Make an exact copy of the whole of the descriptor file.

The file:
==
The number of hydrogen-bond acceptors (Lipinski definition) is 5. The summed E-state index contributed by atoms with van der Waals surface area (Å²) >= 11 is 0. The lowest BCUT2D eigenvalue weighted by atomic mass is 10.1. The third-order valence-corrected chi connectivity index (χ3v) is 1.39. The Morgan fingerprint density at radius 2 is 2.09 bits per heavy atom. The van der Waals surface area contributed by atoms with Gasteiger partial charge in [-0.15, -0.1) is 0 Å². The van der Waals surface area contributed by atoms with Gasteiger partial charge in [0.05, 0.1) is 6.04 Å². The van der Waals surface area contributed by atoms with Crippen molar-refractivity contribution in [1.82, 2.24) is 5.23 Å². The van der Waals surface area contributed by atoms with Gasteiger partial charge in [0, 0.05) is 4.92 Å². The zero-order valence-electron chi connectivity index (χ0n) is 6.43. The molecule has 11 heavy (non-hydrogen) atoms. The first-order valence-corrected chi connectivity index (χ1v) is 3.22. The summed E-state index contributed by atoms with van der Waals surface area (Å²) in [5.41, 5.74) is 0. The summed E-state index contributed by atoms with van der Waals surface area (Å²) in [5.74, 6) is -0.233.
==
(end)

The number of hydrogen-bond acceptors (Lipinski definition) is 5. The summed E-state index contributed by atoms with van der Waals surface area (Å²) >= 11 is 0. The lowest BCUT2D eigenvalue weighted by atomic mass is 10.1. The third-order valence-corrected chi connectivity index (χ3v) is 1.39. The Morgan fingerprint density at radius 2 is 2.09 bits per heavy atom. The van der Waals surface area contributed by atoms with Gasteiger partial charge in [-0.15, -0.1) is 0 Å². The van der Waals surface area contributed by atoms with Gasteiger partial charge in [0.05, 0.1) is 6.04 Å². The van der Waals surface area contributed by atoms with Crippen molar-refractivity contribution in [1.82, 2.24) is 5.23 Å². The van der Waals surface area contributed by atoms with Gasteiger partial charge in [0, 0.05) is 4.92 Å². The zero-order valence-electron chi connectivity index (χ0n) is 6.43. The molecule has 11 heavy (non-hydrogen) atoms. The first-order valence-corrected chi connectivity index (χ1v) is 3.22. The summed E-state index contributed by atoms with van der Waals surface area (Å²) in [5.41, 5.74) is 0. The summed E-state index contributed by atoms with van der Waals surface area (Å²) in [5.74, 6) is -0.233.